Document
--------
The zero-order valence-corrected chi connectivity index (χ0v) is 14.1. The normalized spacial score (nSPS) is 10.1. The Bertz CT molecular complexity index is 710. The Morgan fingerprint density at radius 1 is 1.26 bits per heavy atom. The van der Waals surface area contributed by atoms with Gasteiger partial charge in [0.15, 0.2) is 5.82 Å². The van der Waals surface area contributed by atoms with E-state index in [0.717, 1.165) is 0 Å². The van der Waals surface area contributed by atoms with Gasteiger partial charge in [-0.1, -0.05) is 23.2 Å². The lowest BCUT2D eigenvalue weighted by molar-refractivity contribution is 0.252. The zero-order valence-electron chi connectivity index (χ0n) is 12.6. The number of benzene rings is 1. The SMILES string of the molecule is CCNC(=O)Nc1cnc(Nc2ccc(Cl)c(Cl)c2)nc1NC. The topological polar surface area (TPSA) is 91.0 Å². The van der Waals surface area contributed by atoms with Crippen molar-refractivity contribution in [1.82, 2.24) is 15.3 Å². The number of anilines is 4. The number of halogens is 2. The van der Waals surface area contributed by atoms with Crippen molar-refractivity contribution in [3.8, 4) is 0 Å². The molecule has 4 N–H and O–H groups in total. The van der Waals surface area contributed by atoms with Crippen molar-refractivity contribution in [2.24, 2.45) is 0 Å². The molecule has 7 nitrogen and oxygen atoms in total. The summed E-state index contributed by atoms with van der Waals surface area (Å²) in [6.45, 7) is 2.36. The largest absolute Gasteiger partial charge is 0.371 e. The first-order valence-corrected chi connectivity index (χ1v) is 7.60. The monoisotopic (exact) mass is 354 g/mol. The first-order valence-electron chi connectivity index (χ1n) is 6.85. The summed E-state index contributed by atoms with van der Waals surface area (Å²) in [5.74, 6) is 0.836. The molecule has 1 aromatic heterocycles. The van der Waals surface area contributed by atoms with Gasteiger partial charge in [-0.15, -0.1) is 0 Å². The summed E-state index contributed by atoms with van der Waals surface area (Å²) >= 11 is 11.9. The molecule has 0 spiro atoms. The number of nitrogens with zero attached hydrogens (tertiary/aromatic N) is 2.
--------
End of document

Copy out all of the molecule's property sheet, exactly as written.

The zero-order valence-corrected chi connectivity index (χ0v) is 14.1. The normalized spacial score (nSPS) is 10.1. The Bertz CT molecular complexity index is 710. The Morgan fingerprint density at radius 1 is 1.26 bits per heavy atom. The van der Waals surface area contributed by atoms with Gasteiger partial charge in [0.15, 0.2) is 5.82 Å². The van der Waals surface area contributed by atoms with E-state index in [0.717, 1.165) is 0 Å². The van der Waals surface area contributed by atoms with Gasteiger partial charge in [-0.1, -0.05) is 23.2 Å². The lowest BCUT2D eigenvalue weighted by molar-refractivity contribution is 0.252. The zero-order valence-electron chi connectivity index (χ0n) is 12.6. The number of benzene rings is 1. The SMILES string of the molecule is CCNC(=O)Nc1cnc(Nc2ccc(Cl)c(Cl)c2)nc1NC. The topological polar surface area (TPSA) is 91.0 Å². The van der Waals surface area contributed by atoms with Crippen molar-refractivity contribution in [1.82, 2.24) is 15.3 Å². The number of anilines is 4. The number of halogens is 2. The van der Waals surface area contributed by atoms with Crippen molar-refractivity contribution in [3.8, 4) is 0 Å². The molecule has 4 N–H and O–H groups in total. The van der Waals surface area contributed by atoms with Crippen molar-refractivity contribution in [2.24, 2.45) is 0 Å². The molecule has 7 nitrogen and oxygen atoms in total. The summed E-state index contributed by atoms with van der Waals surface area (Å²) in [6.45, 7) is 2.36. The largest absolute Gasteiger partial charge is 0.371 e. The first-order valence-corrected chi connectivity index (χ1v) is 7.60. The monoisotopic (exact) mass is 354 g/mol. The first-order valence-electron chi connectivity index (χ1n) is 6.85. The summed E-state index contributed by atoms with van der Waals surface area (Å²) in [5.74, 6) is 0.836. The molecule has 1 aromatic heterocycles. The van der Waals surface area contributed by atoms with Gasteiger partial charge in [-0.15, -0.1) is 0 Å². The summed E-state index contributed by atoms with van der Waals surface area (Å²) >= 11 is 11.9. The molecule has 0 spiro atoms. The number of nitrogens with zero attached hydrogens (tertiary/aromatic N) is 2.